Opponents argue that Project Renewal’s shelters have a history of violence across the city in recent years. One concern is that the shelter’s smoking courtyard will be located directly next to Gertrude Ederle Playground, where children play. There is also concern over potential drug use occurring so close to the playground. Those at the rally asserted that their views on the situation are not anti-homeless, but rather that affordable housing is a much more effective mechanism than shelters. 

“Large-scale shelters are an antiquated and ineffective system of homeless mismanagement,” said Heather Groeger, a local resident. “What we need here is affordable housing.”  

Friends of the Ederle Playground has collected over 2,250 signatures in a petition calling for the new building to be utilized as permanent affordable housing.

“While we support a compassionate solution for individuals experiencing homelessness in New York City, we strongly oppose the proposed location of this large-scale temporary shelter given that it would be located directly next to the Gertrude Ederle Playground and its closeness and proximity to several schools,” reads the petition.

Renderings for the W59th St Shelter
A rendering for the W59th St women’s shelter at the construction site. Photo: Phil O’Brien

Bennett Reinhardt, spokesperson of Open Hearts — an organization that gained prominence during the pandemic when it supported single homeless men relocated to The Lucerne hotel on W79th Street, said in a press release: “Councilmember Brewer’s decision to join these dehumanizing calls is deeply disappointing.”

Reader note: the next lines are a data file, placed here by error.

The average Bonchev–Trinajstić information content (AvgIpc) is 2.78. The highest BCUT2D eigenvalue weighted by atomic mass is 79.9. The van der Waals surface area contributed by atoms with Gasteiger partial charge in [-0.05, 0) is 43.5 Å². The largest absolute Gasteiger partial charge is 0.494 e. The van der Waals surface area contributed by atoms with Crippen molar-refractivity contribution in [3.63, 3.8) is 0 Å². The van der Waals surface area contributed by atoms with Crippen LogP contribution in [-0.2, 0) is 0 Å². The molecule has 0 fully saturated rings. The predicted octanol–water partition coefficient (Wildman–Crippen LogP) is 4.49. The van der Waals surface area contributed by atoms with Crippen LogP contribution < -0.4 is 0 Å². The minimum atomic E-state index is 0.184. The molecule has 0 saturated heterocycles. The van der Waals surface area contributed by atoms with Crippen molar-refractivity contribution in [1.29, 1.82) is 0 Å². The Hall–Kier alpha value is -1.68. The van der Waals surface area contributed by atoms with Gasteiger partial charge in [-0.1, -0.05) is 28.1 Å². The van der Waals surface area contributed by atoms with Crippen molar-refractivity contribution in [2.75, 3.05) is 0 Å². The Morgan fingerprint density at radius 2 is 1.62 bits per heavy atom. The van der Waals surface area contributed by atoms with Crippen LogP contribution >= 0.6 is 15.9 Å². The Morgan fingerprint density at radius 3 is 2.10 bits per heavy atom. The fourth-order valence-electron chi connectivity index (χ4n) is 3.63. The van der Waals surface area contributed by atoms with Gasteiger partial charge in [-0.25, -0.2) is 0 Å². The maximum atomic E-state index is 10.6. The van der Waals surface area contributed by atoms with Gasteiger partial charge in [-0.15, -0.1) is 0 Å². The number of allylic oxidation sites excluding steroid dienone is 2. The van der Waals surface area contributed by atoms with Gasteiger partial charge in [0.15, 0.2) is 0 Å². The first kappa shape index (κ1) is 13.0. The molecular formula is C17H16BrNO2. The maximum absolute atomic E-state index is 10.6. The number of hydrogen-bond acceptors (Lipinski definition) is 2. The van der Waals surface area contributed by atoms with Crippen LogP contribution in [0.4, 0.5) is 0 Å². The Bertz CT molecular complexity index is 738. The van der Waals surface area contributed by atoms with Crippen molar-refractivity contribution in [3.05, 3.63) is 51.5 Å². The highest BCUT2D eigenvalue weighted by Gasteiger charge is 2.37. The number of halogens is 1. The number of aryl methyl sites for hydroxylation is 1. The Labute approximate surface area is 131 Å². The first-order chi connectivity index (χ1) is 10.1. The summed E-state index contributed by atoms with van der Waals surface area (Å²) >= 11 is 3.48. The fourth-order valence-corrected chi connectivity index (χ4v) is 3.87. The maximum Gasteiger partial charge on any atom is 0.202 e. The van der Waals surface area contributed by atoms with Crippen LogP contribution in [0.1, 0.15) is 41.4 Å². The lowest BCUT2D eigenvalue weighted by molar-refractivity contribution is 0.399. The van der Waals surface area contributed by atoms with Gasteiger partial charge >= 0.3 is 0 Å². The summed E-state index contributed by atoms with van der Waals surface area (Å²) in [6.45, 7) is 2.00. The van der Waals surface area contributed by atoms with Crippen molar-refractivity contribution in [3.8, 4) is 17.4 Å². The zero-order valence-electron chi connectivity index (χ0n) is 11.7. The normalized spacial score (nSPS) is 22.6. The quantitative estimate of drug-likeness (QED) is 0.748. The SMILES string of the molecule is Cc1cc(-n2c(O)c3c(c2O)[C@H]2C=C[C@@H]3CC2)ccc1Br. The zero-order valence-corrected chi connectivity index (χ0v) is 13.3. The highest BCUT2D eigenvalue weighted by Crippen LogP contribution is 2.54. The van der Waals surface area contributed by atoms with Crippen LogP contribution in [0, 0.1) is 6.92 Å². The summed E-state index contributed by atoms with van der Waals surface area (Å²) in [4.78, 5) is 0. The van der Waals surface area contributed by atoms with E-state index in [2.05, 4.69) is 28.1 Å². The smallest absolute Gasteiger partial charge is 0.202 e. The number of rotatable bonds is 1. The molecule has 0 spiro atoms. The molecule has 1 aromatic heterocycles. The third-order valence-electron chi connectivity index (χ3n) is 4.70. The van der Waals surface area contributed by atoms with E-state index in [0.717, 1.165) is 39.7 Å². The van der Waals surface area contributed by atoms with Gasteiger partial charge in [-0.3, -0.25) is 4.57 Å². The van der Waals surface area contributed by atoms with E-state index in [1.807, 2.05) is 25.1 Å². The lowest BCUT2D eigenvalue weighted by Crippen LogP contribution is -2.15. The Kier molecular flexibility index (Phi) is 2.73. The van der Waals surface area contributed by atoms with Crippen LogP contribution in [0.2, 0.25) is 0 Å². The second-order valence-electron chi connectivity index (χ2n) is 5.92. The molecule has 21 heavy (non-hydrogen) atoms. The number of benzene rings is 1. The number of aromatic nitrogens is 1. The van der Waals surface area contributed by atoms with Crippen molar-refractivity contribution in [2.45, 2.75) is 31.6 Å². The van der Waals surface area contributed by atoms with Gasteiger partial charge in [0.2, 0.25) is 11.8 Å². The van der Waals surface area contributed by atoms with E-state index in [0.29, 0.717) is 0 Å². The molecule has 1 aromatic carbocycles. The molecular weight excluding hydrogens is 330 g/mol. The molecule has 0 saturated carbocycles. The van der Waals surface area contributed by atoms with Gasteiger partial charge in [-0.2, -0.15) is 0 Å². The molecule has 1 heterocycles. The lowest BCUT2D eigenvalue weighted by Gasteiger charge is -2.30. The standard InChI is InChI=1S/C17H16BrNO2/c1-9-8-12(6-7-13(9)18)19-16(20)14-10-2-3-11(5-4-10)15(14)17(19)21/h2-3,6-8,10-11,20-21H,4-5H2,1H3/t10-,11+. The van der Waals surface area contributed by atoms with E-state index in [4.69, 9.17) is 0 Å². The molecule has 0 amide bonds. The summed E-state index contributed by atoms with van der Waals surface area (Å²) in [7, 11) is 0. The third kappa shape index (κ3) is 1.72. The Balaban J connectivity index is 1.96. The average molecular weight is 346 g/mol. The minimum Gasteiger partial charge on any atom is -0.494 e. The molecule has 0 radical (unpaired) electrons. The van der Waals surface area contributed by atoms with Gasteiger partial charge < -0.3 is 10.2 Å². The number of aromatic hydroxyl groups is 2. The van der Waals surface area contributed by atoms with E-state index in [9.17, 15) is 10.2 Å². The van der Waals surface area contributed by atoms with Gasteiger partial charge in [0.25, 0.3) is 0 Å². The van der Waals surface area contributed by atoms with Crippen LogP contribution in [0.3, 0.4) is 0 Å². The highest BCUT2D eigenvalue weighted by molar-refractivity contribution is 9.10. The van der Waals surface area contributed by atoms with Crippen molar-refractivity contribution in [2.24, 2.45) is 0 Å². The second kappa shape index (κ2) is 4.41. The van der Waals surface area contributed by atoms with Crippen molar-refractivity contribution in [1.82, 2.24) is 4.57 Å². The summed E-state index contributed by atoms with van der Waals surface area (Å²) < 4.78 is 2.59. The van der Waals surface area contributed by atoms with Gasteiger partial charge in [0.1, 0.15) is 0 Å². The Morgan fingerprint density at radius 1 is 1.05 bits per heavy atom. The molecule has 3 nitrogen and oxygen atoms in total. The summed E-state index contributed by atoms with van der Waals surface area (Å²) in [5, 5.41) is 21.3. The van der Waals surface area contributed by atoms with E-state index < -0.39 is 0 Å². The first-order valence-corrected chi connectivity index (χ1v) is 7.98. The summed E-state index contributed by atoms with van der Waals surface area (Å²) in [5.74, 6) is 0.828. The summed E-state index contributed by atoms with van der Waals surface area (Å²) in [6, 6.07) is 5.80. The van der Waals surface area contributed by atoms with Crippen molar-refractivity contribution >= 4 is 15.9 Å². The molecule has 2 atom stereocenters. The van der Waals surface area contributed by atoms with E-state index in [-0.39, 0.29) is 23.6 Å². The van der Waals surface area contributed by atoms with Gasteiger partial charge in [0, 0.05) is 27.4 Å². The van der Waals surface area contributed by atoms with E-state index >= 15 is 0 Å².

This story was modified to clarify that the $500 million awarded by the City to Project Renewal for the women’s shelter covered costs over 40 years. “The City’s contract is over the duration of 40 years and annual operating costs are also included in the 40-year contract. The amount is not just for the physical construction of the building,” Project Renewal said in a statement via email.

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  1. I live nearby and this project is shocking. That’s slated to be 500 million spent on a brand new facility that implements an already obsolete model of packing 200-beds in a single facility.

    Washington DC showed that large scale shelters perpetuate the issue because they are too big to provide the human care that is required to effectively help. Treating people as numbers may be efficient, but it’s lacks the required humanity and is just not effective.

    In contrast, Washington DC has reduced their homelessness by over 70% since they started dismantling large shelters in favor of much smaller facilities.

    500 million dollars should be helping fix the issue rather than making it worse.

    Obviously those operators interests are not aligned with the interests of the people they are supposed to be helping.

  2. It’s a tragedy that the public-private partnerships that dictate so much of our zoning, housing, development make us fight with each other over who should receive help while luxury condos and office buildings are built next to their empty predecessors. Thanks for capturing this discussion, Ariel. Head up, eyes wide open.